Or you can make nice and surprisingly sturdy plastic stuff in amazing shapes, amaze your friends with your technical prowess, and be the life of the party.
Vacuum forming is a technique for shaping sheet plastics into 3D shapes, which you can do at home, easily and cheaply. And it's fun. It's the easiest way to make an infinite variety of shapes in plastic, or to make molds for casting shapes in other materials, such as concrete.
The basic technique is to
0. clamp a sheet of plastic to a frame (such as a windowscreen-type aluminum frame)
1. heat it in an oven (such as your kitchen oven) until it's soft and rubbery
2. stretch it over a convex mold of an interesting shape (such as a life cast of your sweetie's face), and
3. suck the plastic inward onto that mold with a vacuum system (such as your household vacuum cleaner)
Once the plastic cools, you pull it off the mold and trim off the excess plastic, leaving a copy of whatever shape you sucked the plastic onto.
In this instructable, I'll show you how to make a cheap but good vacuum former, using mostly things you have around the house, or can buy very cheaply. The whole thing shouldn't cost more than about $30 to $50, maybe less depending on what shortcuts or substitutions you choose, and what materials and tools you have lying around. It also shouldn't or take more than an hour or two to make. (Plus a shopping trip to a home improvement store and an office supply store, and letting some silicone cure overnight; you can use epoxy if you're in a big hurry and want to do it all in an evening.)
Here's a movie of the vacuum former in action:
Relatively few people know about vacuum forming, or how easy it is. They're mostly radio control model builders---who use it for making thin plastic parts for airplanes, or bodies for cars or helicopters, or hulls for boats---or they're Star Wars fans who use it for making their own costume armor.
It's unfortunate that vacuum forming know-how is mostly limited to these little niches, because vacuum forming can be used for many purposes, artistic and practical. If you like making stuff in general, and especially if you like non-rectilinear stuff that doesn't look "homemade," you should know how to vacuum form.
You can use vacuum forming to make:
1. intermediate molds for modifying and combining sculptural shapes (this allows you to sculpt in whatever medium is easiest, and transfer the shapes to plastic, making one copy or many)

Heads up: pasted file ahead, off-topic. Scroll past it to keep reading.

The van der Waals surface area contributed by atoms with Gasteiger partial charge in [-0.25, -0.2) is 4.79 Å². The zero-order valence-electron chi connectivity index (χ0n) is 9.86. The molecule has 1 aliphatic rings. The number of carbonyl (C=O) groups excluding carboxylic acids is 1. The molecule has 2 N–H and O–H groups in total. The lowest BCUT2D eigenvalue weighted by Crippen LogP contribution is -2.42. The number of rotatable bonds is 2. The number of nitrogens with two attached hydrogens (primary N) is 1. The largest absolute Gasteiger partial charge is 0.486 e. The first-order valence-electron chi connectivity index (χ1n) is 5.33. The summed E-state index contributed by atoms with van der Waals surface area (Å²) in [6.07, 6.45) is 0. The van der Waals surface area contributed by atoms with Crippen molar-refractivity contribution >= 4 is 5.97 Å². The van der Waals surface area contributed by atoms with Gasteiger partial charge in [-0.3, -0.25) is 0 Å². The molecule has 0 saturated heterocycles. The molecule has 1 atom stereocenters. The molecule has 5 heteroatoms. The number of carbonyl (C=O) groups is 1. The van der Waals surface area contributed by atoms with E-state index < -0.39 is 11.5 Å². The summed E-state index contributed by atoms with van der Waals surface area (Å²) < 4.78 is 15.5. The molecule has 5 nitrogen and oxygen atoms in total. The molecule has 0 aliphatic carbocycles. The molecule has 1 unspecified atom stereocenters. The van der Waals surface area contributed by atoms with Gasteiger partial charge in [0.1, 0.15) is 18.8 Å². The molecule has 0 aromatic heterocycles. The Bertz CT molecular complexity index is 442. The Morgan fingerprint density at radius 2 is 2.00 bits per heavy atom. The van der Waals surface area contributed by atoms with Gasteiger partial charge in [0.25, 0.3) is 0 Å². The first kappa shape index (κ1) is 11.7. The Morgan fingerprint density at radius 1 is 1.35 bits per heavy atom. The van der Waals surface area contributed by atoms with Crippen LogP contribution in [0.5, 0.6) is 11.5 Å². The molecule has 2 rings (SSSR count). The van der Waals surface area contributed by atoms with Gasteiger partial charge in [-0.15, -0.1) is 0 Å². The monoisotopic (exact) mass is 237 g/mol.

2. sturdy custom parts out of thick plastic to protect delicate machinery. (Using cheap homemade equipment, I've vacuum formed shells from 1/4" thick plastic that are sturdy enough to stand on.)
3. three-dimensional, internally-illuminated signs from scintillating textured plastic
4. flexible, cushiony custom liners from thermoformable foam
5. relief sculptures of various kinds
6. molds for casting chocolates, soaps, candles, or concrete relief sculptures
7. decorative architectural reliefs, or decorative shells that can be reinforced for structural purposes
8. stage props and costume parts in hard plastic or soft foam,
9. zillions of things you'll probably think of.
Industrially, vacuum forming is used for making all kinds of things, from disposable plastic cups and lids to sinks and hot tubs and McDonald's golden arches to full-sized boat hulls. (If you've never seen a 30-foot sheet of plastic sucked into a boat shape in a few seconds, trust me, it's pretty cool.)
For vacuum forming at home, the main limitation is usually space for the equipment---the size of your vacuum former is proportional to the size of plastic sheet you need to form. The $30-50 vacuum former described here doesn't take up much storage space at all, and can handle thin plastic sheets as big as will fit in your oven.
For larger stuff, you need a custom oven---not very difficult or expensive to make, but a little bigger all around than the plastic it will heat.
For thick plastics (more than about 3/32" or 1/8" thick, depending on several variables) you often need a stronger vacuum than a vacuum cleaner will provide, and again the cost and size of the equipment are roughly proportional to the size of plastic sheet you will be forming. The cost can be under $50 for a high-vacuum system for thick plastic sheets up to about 12" x 18", using a converted bike pump, or an electric air pump of some sort from a thrift store. (Such as a kitchen vacuum sealer, a tire inflator air compressor, or a "nebulizer" air pump.)
The vacuum former described here will work very well with an inexpensive high vacuum system, getting professional quality results for thick plastic, for under $100. If you want a standalone vacuum oven, so that you can use it somewhere besides your kitchen, you can make a medium-sized one (12 x 20 inches) for $30.
For now, let's make a good fast cheap vacuum former that you can do a lot with, using your kitchen oven and vacuum cleaner; it's mainly a board with a hole in it, which you can store on a shelf. You can soup it up later, if you want.